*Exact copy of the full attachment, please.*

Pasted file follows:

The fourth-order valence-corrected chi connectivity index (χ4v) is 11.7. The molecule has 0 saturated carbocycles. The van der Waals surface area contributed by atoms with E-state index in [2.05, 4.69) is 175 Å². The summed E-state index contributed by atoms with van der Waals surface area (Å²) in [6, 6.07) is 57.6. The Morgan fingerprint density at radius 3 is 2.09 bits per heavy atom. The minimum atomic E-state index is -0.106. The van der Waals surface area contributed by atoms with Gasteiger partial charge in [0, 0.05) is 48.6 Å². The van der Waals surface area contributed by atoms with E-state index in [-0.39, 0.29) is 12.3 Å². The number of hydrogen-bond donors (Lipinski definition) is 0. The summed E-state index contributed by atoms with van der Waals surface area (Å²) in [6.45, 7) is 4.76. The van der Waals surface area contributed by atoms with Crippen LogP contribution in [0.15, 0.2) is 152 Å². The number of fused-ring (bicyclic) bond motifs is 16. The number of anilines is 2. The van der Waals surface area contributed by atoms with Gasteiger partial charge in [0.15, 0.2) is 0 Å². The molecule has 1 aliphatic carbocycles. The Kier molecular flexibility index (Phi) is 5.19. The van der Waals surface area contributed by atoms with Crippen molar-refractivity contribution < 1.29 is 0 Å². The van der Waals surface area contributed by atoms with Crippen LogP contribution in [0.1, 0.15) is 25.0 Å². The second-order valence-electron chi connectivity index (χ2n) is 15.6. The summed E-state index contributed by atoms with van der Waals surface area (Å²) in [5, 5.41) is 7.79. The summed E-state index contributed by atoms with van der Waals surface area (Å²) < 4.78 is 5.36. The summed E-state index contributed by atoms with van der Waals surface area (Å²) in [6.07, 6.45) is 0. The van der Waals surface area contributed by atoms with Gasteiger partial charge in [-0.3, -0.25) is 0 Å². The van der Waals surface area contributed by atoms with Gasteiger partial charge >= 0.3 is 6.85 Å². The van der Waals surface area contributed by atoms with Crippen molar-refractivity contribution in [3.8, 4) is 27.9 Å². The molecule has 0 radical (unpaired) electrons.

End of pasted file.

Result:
The fourth-order valence-corrected chi connectivity index (χ4v) is 11.7. The molecule has 0 saturated carbocycles. The van der Waals surface area contributed by atoms with E-state index in [2.05, 4.69) is 175 Å². The summed E-state index contributed by atoms with van der Waals surface area (Å²) in [6, 6.07) is 57.6. The Morgan fingerprint density at radius 3 is 2.09 bits per heavy atom. The minimum atomic E-state index is -0.106. The van der Waals surface area contributed by atoms with Gasteiger partial charge in [0, 0.05) is 48.6 Å². The van der Waals surface area contributed by atoms with E-state index in [-0.39, 0.29) is 12.3 Å². The number of hydrogen-bond donors (Lipinski definition) is 0. The summed E-state index contributed by atoms with van der Waals surface area (Å²) in [6.45, 7) is 4.76. The van der Waals surface area contributed by atoms with Crippen LogP contribution in [0.15, 0.2) is 152 Å². The number of fused-ring (bicyclic) bond motifs is 16. The number of anilines is 2. The van der Waals surface area contributed by atoms with Gasteiger partial charge in [0.15, 0.2) is 0 Å². The molecule has 1 aliphatic carbocycles. The Kier molecular flexibility index (Phi) is 5.19. The van der Waals surface area contributed by atoms with Crippen molar-refractivity contribution < 1.29 is 0 Å². The van der Waals surface area contributed by atoms with Crippen LogP contribution in [0.1, 0.15) is 25.0 Å². The second-order valence-electron chi connectivity index (χ2n) is 15.6. The summed E-state index contributed by atoms with van der Waals surface area (Å²) in [5, 5.41) is 7.79. The summed E-state index contributed by atoms with van der Waals surface area (Å²) < 4.78 is 5.36. The summed E-state index contributed by atoms with van der Waals surface area (Å²) in [6.07, 6.45) is 0. The van der Waals surface area contributed by atoms with Gasteiger partial charge in [-0.3, -0.25) is 0 Å². The van der Waals surface area contributed by atoms with Gasteiger partial charge >= 0.3 is 6.85 Å². The van der Waals surface area contributed by atoms with Crippen molar-refractivity contribution in [3.8, 4) is 27.9 Å². The molecule has 0 radical (unpaired) electrons.